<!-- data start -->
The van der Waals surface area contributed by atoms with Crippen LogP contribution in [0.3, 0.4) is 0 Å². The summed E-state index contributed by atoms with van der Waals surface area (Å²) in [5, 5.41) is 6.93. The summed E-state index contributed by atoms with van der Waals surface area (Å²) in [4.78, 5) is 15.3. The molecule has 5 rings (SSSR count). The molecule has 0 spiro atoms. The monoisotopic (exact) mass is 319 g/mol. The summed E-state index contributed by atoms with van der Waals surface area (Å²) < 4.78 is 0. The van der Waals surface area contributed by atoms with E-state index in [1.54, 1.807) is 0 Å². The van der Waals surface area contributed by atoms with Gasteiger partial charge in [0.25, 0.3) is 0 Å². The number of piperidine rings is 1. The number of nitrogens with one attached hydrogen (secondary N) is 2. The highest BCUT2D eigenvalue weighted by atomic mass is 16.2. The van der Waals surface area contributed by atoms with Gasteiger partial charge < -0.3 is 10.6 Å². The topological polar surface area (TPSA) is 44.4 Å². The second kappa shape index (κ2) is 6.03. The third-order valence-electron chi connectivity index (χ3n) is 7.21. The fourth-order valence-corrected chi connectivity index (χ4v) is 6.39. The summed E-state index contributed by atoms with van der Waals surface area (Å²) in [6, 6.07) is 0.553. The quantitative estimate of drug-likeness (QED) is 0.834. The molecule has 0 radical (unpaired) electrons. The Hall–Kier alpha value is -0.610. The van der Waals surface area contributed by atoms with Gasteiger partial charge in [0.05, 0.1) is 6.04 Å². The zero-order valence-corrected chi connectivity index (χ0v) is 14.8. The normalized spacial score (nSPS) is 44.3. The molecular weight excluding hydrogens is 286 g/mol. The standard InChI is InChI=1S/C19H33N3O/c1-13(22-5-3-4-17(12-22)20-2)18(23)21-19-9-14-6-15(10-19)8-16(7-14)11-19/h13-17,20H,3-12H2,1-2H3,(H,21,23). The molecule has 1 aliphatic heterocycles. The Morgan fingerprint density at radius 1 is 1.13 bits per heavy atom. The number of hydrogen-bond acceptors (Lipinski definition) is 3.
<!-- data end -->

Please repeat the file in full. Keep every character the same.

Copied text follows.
The van der Waals surface area contributed by atoms with Crippen LogP contribution in [0.3, 0.4) is 0 Å². The summed E-state index contributed by atoms with van der Waals surface area (Å²) in [5, 5.41) is 6.93. The summed E-state index contributed by atoms with van der Waals surface area (Å²) in [4.78, 5) is 15.3. The molecule has 5 rings (SSSR count). The molecule has 0 spiro atoms. The monoisotopic (exact) mass is 319 g/mol. The summed E-state index contributed by atoms with van der Waals surface area (Å²) < 4.78 is 0. The van der Waals surface area contributed by atoms with E-state index in [1.54, 1.807) is 0 Å². The van der Waals surface area contributed by atoms with Gasteiger partial charge in [0.25, 0.3) is 0 Å². The number of piperidine rings is 1. The number of nitrogens with one attached hydrogen (secondary N) is 2. The highest BCUT2D eigenvalue weighted by atomic mass is 16.2. The van der Waals surface area contributed by atoms with Gasteiger partial charge < -0.3 is 10.6 Å². The topological polar surface area (TPSA) is 44.4 Å². The second kappa shape index (κ2) is 6.03. The third-order valence-electron chi connectivity index (χ3n) is 7.21. The fourth-order valence-corrected chi connectivity index (χ4v) is 6.39. The summed E-state index contributed by atoms with van der Waals surface area (Å²) in [6, 6.07) is 0.553. The quantitative estimate of drug-likeness (QED) is 0.834. The molecule has 0 radical (unpaired) electrons. The Hall–Kier alpha value is -0.610. The van der Waals surface area contributed by atoms with Gasteiger partial charge in [0.05, 0.1) is 6.04 Å². The zero-order valence-corrected chi connectivity index (χ0v) is 14.8. The normalized spacial score (nSPS) is 44.3. The molecular weight excluding hydrogens is 286 g/mol. The standard InChI is InChI=1S/C19H33N3O/c1-13(22-5-3-4-17(12-22)20-2)18(23)21-19-9-14-6-15(10-19)8-16(7-14)11-19/h13-17,20H,3-12H2,1-2H3,(H,21,23). The molecule has 1 aliphatic heterocycles. The Morgan fingerprint density at radius 1 is 1.13 bits per heavy atom. The number of hydrogen-bond acceptors (Lipinski definition) is 3.